We’ll attempt to keep track of bills of concern as they pass or are not passed through the full New Hampshire house or committees and post that information here.
Most bills are voted on in the house by “voice vote” which means that there is no actual roll-call. Unless its clear that there is difficulty in determining support or non-support through volume of voice-call outs, then a roll-call may be requested by a representative for further clarification and accuracy. This is time consuming of course so often unless a vote is close, its not necessary (a few shouts over a full cacophony is pretty easy to judge).
But the roll-call is also used as an accounting method of record for political purposes as well. How a rep votes on a bill can often be influenced by roll-call demands. A rep who feels a particular way or feels that they must protect their relationship with a certain constituency may waver on whether to support a bill if their name is attached to their resulting vote. Often they know a vote may come back to haunt them. Conversely, many reps want their vote recorded and known as a badge of their loyalty to an issue or constituency.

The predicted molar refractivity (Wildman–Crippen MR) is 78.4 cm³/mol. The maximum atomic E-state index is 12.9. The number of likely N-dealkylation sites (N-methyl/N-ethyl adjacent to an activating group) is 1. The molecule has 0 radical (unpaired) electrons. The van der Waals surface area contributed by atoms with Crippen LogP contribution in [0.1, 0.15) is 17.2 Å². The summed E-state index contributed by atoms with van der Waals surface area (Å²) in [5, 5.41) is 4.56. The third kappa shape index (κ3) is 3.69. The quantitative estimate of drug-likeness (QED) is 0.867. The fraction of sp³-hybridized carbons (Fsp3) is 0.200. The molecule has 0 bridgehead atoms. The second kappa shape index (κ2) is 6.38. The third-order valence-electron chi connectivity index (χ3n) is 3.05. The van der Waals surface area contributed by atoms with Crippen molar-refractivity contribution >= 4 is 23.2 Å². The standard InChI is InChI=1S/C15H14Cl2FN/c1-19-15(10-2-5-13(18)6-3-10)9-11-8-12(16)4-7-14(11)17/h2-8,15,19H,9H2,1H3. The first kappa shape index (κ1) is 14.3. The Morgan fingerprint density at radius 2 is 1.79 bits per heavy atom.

Either way, usually bland or non-contentious bills don’t get a roll call, but when I roll-call occurs we will publish a link (provided by the NH General Court website) to the roll-call list. This enables you the voter, to see where your representative voted on an issue and most importantly, to see who is blocking an issue near and dear to you.
For more information on how a bill becomes law, please refer to the link here, How a Bill Becomes Law
For even more information, please refer to the downloadable .pdf file of the booklet given to new representatives and available upon request to the public, Legislative Handbook. There’s a list at the end of the publication of other resources about how the legislative process operates in New Hampshire.
So without further ado, let us continue:
HB 194 was defeated in the full house. It was first in the Judiciary Committee where it was voted as “Inexpedient to Legislate” (ITL) which means the committee sees the bill as not fit to be put into law for whatever reason. Don’t expect this issue to die — this is a perennial favorite of the anti-choice folks and is proposed every session in one form or another.